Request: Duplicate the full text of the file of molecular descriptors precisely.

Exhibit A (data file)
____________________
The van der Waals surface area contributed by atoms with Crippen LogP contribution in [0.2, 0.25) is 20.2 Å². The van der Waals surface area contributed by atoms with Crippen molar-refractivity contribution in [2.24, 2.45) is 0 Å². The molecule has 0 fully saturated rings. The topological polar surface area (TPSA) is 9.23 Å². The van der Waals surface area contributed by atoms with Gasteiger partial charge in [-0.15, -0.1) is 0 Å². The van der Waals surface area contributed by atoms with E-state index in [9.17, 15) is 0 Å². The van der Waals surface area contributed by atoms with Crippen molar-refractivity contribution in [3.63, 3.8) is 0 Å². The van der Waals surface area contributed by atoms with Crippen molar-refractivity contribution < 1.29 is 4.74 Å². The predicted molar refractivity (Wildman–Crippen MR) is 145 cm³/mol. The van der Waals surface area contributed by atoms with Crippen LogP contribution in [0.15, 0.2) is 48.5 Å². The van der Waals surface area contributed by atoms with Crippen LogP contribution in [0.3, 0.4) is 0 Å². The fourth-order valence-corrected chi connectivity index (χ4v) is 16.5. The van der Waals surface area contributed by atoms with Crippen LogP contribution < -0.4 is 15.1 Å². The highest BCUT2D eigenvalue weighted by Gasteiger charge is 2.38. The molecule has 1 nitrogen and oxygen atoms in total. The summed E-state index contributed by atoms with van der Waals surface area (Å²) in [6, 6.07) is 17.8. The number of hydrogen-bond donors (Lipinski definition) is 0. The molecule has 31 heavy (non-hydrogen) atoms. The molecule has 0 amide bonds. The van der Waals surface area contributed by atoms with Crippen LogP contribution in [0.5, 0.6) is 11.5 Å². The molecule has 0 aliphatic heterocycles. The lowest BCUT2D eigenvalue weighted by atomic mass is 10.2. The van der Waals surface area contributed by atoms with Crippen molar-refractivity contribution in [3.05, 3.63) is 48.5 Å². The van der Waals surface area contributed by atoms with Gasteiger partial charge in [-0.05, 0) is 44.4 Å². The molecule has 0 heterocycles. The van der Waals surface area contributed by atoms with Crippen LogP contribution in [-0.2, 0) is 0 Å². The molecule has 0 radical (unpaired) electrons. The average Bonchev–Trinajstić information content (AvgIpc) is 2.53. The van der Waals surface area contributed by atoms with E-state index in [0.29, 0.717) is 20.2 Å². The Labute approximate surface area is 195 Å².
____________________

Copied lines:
The van der Waals surface area contributed by atoms with Crippen LogP contribution in [0.2, 0.25) is 20.2 Å². The van der Waals surface area contributed by atoms with Crippen molar-refractivity contribution in [2.24, 2.45) is 0 Å². The molecule has 0 fully saturated rings. The topological polar surface area (TPSA) is 9.23 Å². The van der Waals surface area contributed by atoms with Gasteiger partial charge in [-0.15, -0.1) is 0 Å². The van der Waals surface area contributed by atoms with E-state index in [9.17, 15) is 0 Å². The van der Waals surface area contributed by atoms with Crippen molar-refractivity contribution in [3.63, 3.8) is 0 Å². The van der Waals surface area contributed by atoms with Crippen molar-refractivity contribution < 1.29 is 4.74 Å². The predicted molar refractivity (Wildman–Crippen MR) is 145 cm³/mol. The van der Waals surface area contributed by atoms with Crippen LogP contribution in [0.15, 0.2) is 48.5 Å². The van der Waals surface area contributed by atoms with Crippen LogP contribution in [0.3, 0.4) is 0 Å². The fourth-order valence-corrected chi connectivity index (χ4v) is 16.5. The van der Waals surface area contributed by atoms with Crippen LogP contribution < -0.4 is 15.1 Å². The highest BCUT2D eigenvalue weighted by Gasteiger charge is 2.38. The molecule has 1 nitrogen and oxygen atoms in total. The summed E-state index contributed by atoms with van der Waals surface area (Å²) in [6, 6.07) is 17.8. The number of hydrogen-bond donors (Lipinski definition) is 0. The molecule has 31 heavy (non-hydrogen) atoms. The molecule has 0 amide bonds. The van der Waals surface area contributed by atoms with Crippen LogP contribution in [0.5, 0.6) is 11.5 Å². The molecule has 0 aliphatic heterocycles. The lowest BCUT2D eigenvalue weighted by atomic mass is 10.2. The van der Waals surface area contributed by atoms with Crippen molar-refractivity contribution in [3.05, 3.63) is 48.5 Å². The van der Waals surface area contributed by atoms with Gasteiger partial charge in [-0.05, 0) is 44.4 Å². The molecule has 0 heterocycles. The van der Waals surface area contributed by atoms with Crippen LogP contribution in [-0.2, 0) is 0 Å². The molecule has 0 radical (unpaired) electrons. The average Bonchev–Trinajstić information content (AvgIpc) is 2.53. The van der Waals surface area contributed by atoms with E-state index in [0.29, 0.717) is 20.2 Å². The Labute approximate surface area is 195 Å².